Fueling a divide
But the proposed changes would not only alter the form of mining taxation — they would move most of it to the state level. The prospect of ceding control to Lansing has sparked anger among elected officials in mining communities, who worry that their ability to finance government services would suffer.
“The legislature would basically be in control of any changes by a majority vote and signature by the governor, versus leaving the tax as ad valorem, where it is collected and distributed to the local communities and school districts,” says Mike Quayle, a Marquette County commissioner. “The folks downstate are looking at it as another revenue source to help with their woes, and they won't give it up.”
Addressing the concerns
The latest iteration of Governor Rick Snyder's tax proposal shows he's seeking to assuage those concerns. Under that plan, the state would impose a mineral severance tax of 3 percent, and 45 percent of that would benefit impacted communities. The remaining tax collections would go to a statewide rural development fund, which the governor's office says would support long-term investments in rural Michigan. That would include mining communities, which have historically suffered after their minerals are gone.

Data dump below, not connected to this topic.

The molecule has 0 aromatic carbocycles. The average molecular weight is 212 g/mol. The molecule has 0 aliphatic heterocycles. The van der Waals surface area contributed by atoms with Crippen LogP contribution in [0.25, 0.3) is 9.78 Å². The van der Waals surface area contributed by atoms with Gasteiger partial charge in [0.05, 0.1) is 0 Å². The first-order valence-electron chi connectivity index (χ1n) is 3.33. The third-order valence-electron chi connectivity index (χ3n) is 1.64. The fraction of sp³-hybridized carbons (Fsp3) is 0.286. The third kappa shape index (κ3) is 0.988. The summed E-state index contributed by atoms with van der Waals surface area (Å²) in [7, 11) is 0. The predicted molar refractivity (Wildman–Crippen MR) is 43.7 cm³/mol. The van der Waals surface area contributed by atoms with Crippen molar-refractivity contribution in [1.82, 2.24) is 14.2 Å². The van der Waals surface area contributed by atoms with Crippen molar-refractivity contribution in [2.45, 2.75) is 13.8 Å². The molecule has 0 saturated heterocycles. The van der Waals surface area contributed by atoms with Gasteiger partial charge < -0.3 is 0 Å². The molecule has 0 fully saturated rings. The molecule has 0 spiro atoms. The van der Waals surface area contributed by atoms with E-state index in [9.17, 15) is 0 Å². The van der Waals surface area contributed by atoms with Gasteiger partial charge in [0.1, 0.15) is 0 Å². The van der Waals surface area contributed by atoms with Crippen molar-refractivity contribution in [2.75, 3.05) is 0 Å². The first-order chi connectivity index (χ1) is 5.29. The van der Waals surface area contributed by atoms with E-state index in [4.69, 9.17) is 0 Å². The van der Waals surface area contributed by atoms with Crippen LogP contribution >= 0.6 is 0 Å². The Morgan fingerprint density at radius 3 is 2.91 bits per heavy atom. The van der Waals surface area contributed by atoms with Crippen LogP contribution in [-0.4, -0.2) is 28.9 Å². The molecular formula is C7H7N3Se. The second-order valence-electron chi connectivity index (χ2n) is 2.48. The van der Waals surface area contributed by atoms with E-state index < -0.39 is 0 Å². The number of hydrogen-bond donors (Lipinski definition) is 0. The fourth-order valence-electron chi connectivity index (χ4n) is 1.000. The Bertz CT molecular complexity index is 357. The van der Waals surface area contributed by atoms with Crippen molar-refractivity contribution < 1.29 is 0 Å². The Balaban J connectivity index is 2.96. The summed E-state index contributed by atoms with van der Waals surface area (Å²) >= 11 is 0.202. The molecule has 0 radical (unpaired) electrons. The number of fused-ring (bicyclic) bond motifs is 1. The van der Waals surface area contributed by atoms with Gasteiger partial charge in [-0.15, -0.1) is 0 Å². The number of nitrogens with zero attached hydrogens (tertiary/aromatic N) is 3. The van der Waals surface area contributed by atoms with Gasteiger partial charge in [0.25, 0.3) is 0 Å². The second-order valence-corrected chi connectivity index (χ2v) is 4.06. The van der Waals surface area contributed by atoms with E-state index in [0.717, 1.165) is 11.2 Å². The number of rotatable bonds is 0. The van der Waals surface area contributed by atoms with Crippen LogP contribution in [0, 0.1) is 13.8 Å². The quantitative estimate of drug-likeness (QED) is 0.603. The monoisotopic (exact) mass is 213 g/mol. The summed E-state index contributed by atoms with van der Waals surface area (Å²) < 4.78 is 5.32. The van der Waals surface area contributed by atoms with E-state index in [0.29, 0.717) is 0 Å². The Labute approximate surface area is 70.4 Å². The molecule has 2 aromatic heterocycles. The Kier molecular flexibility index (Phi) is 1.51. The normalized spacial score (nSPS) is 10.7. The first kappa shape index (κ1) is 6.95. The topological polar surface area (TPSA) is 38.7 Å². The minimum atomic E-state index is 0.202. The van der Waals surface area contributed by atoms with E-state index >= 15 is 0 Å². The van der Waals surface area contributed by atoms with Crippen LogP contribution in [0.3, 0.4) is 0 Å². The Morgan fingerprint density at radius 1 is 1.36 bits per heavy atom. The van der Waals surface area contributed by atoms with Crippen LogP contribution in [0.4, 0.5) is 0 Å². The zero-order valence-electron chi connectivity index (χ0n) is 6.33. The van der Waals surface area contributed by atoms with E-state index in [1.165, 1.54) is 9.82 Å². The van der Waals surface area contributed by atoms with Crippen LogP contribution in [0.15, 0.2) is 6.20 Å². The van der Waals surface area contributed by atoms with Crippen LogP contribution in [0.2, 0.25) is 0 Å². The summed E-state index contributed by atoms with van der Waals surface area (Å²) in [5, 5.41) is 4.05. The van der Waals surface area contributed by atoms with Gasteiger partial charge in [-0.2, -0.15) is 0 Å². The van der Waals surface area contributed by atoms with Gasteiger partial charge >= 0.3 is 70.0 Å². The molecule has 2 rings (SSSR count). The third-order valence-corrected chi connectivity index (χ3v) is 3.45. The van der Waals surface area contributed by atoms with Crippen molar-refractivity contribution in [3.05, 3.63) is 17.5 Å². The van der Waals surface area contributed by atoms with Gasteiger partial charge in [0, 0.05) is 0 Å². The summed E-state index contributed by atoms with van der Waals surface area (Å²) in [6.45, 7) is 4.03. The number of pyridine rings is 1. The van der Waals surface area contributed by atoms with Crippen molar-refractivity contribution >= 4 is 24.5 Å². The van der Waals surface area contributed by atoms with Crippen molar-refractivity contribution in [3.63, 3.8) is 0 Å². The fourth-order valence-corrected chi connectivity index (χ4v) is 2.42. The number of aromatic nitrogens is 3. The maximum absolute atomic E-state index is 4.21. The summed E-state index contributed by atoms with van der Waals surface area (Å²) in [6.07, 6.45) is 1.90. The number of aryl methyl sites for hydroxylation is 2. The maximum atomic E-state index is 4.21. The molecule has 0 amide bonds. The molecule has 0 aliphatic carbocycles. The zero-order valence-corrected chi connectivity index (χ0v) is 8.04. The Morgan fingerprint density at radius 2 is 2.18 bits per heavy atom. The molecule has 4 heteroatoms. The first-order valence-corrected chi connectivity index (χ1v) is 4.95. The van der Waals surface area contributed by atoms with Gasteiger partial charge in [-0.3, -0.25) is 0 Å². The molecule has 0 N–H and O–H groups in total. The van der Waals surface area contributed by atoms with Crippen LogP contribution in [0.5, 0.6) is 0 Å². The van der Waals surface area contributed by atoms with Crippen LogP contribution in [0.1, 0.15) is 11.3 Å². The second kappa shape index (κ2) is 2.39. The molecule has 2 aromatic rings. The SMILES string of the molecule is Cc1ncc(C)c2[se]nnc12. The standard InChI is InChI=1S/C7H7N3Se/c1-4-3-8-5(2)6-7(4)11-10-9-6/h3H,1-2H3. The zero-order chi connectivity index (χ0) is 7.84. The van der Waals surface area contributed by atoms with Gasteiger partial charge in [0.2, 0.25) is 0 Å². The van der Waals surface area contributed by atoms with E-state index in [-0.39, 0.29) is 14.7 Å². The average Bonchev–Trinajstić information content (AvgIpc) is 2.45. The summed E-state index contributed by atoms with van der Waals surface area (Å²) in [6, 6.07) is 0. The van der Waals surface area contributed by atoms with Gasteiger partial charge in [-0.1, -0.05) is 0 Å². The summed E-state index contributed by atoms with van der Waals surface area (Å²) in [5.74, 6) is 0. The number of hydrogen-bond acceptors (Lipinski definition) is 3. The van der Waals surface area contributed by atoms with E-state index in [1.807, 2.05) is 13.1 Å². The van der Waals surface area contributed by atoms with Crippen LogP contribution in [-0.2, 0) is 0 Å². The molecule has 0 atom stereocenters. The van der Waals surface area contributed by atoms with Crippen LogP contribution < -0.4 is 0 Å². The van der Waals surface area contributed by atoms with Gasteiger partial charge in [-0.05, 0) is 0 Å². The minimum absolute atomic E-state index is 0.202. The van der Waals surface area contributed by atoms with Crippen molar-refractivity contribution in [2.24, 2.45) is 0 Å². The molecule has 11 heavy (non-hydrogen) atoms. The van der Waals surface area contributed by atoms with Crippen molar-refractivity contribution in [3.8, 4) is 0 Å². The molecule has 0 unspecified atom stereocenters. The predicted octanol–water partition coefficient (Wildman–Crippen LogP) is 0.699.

“This proposal was really crafted with local communities in mind,” says Sara Wurfel, Snyder's press secretary. “The bottom line is to move away from the booms and busts of the past.” The development fund's projects might relate to broadband, energy, rail, or job training, she says.
“What we're really trying to leave behind when the mines close is development,” says Keith Creagh, director of the Michigan Department of Agriculture and Development.
The Snyder administration insists that under the governor's plan, communities like Marquette would take in at least as much in taxes as under the old system. And localities would be charged with collecting the taxes, reducing the risk that Lansing would keep more than its share.
That isn't good enough for Quayle. “They dressed up this proposed bill rather nicely to try to calm any local opposition,” he admits, but he says the 3 percent rate may not provide as much money as expected. At that point, he fears, Lansing will change the rules on the Yoopers yet again.